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Hike the Kalalau Trail on Kauai, Hawaii
Kauai, the Garden Isle of Hawaii... there's no better way to explore this lush and flourishing island than to take one of the many hiking trails that wind their ways into the waysides and cliffsides of paradise.
A popular hike among tourists and locals alike is the Kalalau Trail which traverses the Na Pali Coast. Because no roads go through this part of the island, hiking is the only way to see these intensely majestic cliffs by land. In times past, people lived in the valleys along the Na Pali, and the trail itself is said to be ancient. Conservationists keep up the trail in good conditions, but beware in rainy weather: the trail can become very muddy and slippery and is susceptible to erosion.
The trailhead lies at the northwest end of Highway 560. The road literally stops at Ke'e Beach, a well-known beach loved by snorkelers for its expansive coral reef. Parking is usually hard to find down by the beach, but along the road leading up to the trail, there are several spots to park. Be sure to take all of your valuables with you when you leave your car.
The Kalalau Trail is approximately eleven miles long and crosses five valleys on its way to the its final destination: Kalalau Beach. Most hikers choose to hike the first two miles of the trail (to Hanakapiai Beach) before heading back. This two mile stretch makes a great outing for active families and hikers who don't want to be gone all day. No permits are required for the hike to Hanakapiai Beach, however you must check in and receive a permit if you wish to go further. Those who plan on hiking the full distance should plan on being gone at least two days, camping on the trail or at the Kalalau Valley
To Hanakapi'ai Beach
The first half mile of the trail gains a good deal of altitude, providing expansive views of Ke'e Beach and the reef that fringes it. The ocean changes colors with the changing depths, and the horizon curves out for miles. Look up and you will perhaps see the kukui trees which shade the trail. Further on the trail, you may even find some guava trees.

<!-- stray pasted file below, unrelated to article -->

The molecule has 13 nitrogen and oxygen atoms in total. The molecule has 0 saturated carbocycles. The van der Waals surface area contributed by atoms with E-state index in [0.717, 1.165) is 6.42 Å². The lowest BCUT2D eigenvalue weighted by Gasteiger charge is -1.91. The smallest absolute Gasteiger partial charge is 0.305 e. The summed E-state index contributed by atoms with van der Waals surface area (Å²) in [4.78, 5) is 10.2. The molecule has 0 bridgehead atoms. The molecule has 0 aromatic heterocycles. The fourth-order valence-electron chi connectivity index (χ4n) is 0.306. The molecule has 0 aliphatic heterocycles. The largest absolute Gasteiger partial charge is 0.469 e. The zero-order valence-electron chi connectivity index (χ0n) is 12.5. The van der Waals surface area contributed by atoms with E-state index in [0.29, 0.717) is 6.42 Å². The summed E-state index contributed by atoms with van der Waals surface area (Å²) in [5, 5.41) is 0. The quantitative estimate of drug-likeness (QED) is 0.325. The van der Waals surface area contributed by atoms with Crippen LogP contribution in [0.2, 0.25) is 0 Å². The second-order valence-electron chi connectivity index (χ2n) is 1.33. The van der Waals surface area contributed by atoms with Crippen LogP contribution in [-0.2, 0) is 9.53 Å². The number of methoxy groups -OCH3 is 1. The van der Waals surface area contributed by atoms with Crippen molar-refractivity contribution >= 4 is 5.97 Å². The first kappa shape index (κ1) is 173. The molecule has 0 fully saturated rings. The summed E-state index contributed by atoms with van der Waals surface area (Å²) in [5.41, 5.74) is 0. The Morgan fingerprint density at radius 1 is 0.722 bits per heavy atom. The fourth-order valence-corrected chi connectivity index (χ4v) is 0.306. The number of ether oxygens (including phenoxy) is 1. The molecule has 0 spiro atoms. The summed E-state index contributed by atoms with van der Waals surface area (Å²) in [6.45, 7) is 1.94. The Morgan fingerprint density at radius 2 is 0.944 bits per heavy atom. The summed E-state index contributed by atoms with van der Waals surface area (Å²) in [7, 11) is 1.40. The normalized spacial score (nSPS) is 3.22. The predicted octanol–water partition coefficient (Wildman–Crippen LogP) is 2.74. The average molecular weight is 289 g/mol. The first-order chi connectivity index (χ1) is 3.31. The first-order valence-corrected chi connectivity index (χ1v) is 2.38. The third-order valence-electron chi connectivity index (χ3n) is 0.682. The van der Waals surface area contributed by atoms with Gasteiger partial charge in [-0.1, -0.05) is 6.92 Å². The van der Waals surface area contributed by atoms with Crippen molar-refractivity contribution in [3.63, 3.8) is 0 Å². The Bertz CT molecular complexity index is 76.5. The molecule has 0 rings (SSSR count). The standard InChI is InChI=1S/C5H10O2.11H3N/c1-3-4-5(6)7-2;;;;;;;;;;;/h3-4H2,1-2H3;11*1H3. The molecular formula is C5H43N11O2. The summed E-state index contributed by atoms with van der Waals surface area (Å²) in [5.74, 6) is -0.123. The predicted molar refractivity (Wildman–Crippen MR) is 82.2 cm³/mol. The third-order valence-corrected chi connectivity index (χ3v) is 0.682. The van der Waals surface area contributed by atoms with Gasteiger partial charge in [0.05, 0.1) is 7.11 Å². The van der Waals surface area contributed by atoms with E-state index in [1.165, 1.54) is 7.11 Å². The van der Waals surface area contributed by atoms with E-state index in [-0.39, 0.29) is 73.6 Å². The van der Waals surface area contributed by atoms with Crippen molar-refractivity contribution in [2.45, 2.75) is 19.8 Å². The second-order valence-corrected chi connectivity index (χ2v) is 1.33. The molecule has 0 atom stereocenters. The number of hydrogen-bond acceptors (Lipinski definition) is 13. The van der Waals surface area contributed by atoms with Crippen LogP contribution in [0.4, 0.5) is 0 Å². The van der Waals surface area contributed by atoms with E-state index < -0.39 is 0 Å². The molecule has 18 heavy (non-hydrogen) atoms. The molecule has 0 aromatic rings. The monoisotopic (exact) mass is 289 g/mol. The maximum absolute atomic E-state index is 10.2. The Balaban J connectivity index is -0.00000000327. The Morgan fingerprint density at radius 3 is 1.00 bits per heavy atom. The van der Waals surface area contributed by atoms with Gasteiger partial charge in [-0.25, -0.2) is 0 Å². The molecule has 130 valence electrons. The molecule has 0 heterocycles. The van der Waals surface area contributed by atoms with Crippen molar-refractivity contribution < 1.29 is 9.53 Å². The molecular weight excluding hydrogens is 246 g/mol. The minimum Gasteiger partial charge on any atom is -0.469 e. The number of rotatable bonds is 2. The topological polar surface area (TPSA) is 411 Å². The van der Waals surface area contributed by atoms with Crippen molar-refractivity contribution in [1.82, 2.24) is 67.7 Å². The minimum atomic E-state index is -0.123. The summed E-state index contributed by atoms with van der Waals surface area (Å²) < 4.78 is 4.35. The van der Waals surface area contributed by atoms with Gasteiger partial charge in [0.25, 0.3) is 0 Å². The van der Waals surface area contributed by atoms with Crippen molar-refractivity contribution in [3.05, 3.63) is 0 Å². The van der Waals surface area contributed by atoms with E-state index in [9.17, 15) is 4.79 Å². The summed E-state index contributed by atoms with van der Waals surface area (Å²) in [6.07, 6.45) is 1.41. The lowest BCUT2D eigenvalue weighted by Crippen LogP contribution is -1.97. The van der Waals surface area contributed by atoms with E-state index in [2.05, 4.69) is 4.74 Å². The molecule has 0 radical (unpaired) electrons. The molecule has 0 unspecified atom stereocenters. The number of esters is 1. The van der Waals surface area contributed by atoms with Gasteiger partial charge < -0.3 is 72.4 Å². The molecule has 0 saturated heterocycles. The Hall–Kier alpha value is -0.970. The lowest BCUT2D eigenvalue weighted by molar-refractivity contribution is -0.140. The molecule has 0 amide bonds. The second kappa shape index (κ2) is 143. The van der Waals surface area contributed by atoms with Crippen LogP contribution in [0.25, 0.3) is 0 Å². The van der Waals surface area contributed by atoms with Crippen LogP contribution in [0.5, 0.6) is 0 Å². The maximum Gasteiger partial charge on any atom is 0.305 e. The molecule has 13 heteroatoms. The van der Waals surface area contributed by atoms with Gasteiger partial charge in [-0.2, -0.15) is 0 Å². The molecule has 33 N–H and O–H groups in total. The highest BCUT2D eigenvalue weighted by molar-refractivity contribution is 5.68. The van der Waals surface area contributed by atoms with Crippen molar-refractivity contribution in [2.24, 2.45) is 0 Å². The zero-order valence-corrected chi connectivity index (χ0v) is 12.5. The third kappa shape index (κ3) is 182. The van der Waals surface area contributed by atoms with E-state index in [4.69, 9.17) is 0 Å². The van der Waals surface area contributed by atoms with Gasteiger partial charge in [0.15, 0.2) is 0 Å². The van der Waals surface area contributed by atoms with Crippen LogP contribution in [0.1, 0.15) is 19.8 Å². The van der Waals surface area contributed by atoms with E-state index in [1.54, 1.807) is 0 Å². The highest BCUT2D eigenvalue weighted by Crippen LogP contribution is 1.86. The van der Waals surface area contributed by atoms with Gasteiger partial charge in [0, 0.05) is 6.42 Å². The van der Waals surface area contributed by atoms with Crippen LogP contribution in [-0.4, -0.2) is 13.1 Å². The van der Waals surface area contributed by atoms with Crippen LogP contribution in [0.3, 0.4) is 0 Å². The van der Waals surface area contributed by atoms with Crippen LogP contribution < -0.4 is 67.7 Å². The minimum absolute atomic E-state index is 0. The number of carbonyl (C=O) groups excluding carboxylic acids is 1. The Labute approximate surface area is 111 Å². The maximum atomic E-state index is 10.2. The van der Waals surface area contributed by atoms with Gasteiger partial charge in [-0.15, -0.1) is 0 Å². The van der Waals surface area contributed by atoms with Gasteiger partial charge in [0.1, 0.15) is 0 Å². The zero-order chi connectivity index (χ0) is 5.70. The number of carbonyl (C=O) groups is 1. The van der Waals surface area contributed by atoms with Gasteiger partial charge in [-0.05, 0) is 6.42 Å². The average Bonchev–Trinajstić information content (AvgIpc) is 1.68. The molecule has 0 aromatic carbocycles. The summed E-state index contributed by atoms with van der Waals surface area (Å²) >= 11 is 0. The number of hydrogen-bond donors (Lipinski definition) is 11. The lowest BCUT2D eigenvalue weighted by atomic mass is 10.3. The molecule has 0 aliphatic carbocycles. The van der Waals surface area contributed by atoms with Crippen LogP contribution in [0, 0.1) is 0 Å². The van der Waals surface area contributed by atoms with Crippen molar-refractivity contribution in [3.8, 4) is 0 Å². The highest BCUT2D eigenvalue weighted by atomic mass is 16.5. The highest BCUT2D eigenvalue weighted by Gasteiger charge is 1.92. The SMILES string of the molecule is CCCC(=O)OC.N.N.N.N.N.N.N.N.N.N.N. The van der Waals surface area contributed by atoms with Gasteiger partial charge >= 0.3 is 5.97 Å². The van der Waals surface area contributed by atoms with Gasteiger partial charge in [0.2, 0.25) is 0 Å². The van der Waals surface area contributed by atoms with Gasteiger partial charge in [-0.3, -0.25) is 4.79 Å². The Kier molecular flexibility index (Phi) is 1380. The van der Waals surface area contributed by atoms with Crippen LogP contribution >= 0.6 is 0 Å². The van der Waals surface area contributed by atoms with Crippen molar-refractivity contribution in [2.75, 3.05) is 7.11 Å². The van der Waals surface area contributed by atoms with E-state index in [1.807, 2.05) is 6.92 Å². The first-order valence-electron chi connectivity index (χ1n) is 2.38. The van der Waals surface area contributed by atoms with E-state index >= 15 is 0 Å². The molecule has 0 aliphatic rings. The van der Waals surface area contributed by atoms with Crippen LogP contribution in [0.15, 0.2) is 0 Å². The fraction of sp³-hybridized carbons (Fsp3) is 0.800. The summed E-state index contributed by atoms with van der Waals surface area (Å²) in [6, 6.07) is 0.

The red dirt trail zigzags in an out of the valleys and cliffs with an occasional stream trickling over the path. The ocean is forever on your right, a tree-covered cliff blocking you from the surging depths. On your left, the tops of the verdant cliffs hang down from the sky, leaving you isolated in one of the most incredible spots on earth.
Two miles down the Kalalau Trail brings you to Hanakapiai Beach. On the descent down the valley, a sign warns you (with tick marks of past drownings) not to swim at the beach. The ocean current here sweeps parallel to the shore, potentially pulling any swimmers out to sea and onto the rocky cliffs.
Although not fit for swimming, the beach provides a great place for relaxing, picinicking, picture-taking and even camping.
Cats can be campers too...
"Accommodations" at Hanakapiai
To Hanakapiai Falls
Once you arrive at Hanakapiai Beach, you may, if your wandering heart so chooses, decide to hike into the valley and visit Hanakapiai Falls. The Hanakapiai Valley Trail lies next to the stream that empties out on the beach. For two miles, adventurous hikers follow the stream up into the wilderness, crisscrossing occasionally over sturdy boulders. Just keep in my mind that taking this branch of the trail will give you four miles to hike back home.
Hanakapiai Falls is a breathtaking 120 feet high; pictures just can't do it justice. The water is freezing, but don't dare leave without jumping in! You'll be glad you did as you hike home in the hot afternoon sun.
Tip for thirsty hikers...
Hiking can be exhausting work, especially when you're climbing over boulders and exploring Kauaian wilderness. So think ahead and pack some sodas or water bottles. Pull them out when you get to the falls and stick them in the shallows off of the waterfall. The waters coming off the mountain are icy cold and will chill your drinks in only a short time. (Mountain Dew is the drink of choice.)
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